• Carolina Power & Light’s Bloomsbury Amusement Park was under construction at the end of the trolley line on Glenwood Avenue. The 100-acre amusement park, opened in 1912, was built to promote use of the company’s electric trolley and electricity, and was brilliantly lit by 8,000 bulbs.  Its original carousel is still in use at Pullen Park.

A self-proclaimed “City of Opportunity,” Raleigh was already attracting young, smart entrepreneurs like C.V. York from smaller NC towns to build their lives and businesses.  Now on the fourth generation of York leadership, York Properties continues to grow its business based on the bedrock values of excellent service, integrity and community engagement.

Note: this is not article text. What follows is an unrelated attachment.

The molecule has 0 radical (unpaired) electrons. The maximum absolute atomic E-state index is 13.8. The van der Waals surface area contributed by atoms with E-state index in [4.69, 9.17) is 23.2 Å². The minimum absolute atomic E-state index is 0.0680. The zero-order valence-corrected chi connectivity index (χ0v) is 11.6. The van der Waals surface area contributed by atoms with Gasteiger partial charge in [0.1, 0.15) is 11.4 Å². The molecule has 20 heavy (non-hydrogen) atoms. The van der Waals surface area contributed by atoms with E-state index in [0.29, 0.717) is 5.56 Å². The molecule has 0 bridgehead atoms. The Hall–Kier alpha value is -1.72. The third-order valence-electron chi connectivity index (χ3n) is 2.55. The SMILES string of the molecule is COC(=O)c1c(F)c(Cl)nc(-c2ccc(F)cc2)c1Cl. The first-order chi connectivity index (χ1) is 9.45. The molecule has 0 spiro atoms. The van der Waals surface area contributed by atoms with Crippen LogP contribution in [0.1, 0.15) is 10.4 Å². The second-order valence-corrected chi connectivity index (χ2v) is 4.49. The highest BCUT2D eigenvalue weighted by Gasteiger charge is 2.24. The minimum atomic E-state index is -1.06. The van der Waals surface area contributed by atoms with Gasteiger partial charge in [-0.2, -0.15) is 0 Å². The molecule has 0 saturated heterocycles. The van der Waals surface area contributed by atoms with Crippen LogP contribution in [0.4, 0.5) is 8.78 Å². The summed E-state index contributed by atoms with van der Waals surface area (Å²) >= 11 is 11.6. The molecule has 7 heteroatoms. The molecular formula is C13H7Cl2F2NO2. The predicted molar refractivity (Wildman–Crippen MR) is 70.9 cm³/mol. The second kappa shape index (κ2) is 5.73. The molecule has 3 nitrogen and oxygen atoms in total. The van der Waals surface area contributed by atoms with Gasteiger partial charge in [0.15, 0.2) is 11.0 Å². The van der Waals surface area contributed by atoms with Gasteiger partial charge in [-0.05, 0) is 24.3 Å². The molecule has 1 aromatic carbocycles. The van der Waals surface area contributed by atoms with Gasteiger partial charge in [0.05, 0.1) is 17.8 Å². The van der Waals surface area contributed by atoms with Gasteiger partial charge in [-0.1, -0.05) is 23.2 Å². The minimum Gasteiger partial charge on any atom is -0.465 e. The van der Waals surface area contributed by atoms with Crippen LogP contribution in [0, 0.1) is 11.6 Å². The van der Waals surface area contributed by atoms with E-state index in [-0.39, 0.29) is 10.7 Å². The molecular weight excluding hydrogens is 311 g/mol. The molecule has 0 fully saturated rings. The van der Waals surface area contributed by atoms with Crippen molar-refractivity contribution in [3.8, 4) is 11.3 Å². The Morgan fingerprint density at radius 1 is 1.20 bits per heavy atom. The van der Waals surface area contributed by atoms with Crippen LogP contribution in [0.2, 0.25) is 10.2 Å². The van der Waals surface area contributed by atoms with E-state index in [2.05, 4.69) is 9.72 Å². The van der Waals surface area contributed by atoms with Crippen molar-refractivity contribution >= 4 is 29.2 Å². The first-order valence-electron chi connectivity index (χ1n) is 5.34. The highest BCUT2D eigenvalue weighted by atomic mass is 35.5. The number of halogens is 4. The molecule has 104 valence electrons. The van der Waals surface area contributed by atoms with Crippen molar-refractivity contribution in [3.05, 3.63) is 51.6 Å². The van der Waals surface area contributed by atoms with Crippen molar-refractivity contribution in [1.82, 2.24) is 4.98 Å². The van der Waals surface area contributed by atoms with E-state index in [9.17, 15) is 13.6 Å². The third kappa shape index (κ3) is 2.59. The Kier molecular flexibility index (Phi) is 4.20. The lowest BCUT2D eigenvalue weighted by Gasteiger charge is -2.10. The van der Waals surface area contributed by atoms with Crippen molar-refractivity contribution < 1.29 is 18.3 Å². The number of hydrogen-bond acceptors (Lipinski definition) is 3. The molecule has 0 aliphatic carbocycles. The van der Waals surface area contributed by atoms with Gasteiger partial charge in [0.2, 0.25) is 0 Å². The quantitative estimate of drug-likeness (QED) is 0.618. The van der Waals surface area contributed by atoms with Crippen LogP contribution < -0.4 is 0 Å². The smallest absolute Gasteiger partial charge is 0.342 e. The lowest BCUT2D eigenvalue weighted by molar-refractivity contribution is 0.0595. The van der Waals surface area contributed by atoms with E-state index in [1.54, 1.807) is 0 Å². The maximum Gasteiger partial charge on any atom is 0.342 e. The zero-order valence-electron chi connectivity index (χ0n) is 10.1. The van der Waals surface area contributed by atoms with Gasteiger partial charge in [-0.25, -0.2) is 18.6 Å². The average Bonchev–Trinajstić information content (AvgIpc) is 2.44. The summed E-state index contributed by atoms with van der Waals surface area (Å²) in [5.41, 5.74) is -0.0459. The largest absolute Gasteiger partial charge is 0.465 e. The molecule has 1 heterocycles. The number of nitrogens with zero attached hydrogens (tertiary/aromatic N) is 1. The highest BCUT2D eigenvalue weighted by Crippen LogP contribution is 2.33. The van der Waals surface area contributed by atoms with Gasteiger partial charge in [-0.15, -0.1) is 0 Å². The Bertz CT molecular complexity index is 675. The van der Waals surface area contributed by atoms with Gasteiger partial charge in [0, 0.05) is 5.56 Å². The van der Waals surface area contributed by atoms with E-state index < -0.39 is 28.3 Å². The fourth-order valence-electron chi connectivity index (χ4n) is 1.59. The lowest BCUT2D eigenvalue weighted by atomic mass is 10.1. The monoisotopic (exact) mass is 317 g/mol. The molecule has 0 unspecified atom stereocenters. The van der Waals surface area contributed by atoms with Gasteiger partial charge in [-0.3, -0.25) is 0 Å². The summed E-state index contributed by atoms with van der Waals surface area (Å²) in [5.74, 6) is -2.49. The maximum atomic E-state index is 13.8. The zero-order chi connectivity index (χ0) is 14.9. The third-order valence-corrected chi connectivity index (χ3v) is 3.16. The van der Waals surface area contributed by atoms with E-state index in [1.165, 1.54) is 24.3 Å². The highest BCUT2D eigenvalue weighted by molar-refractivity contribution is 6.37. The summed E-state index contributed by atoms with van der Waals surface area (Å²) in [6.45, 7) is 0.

Sources: “Raleigh: a City at the Crossroads, 1914”; Alumni News NCSU; “Charles V. York – Builder and Entrepreneur,” by Terry Henderson; Meredith College Timeline; City of Oaks by David Fleming; National Park Service “Raleigh: A Capital City”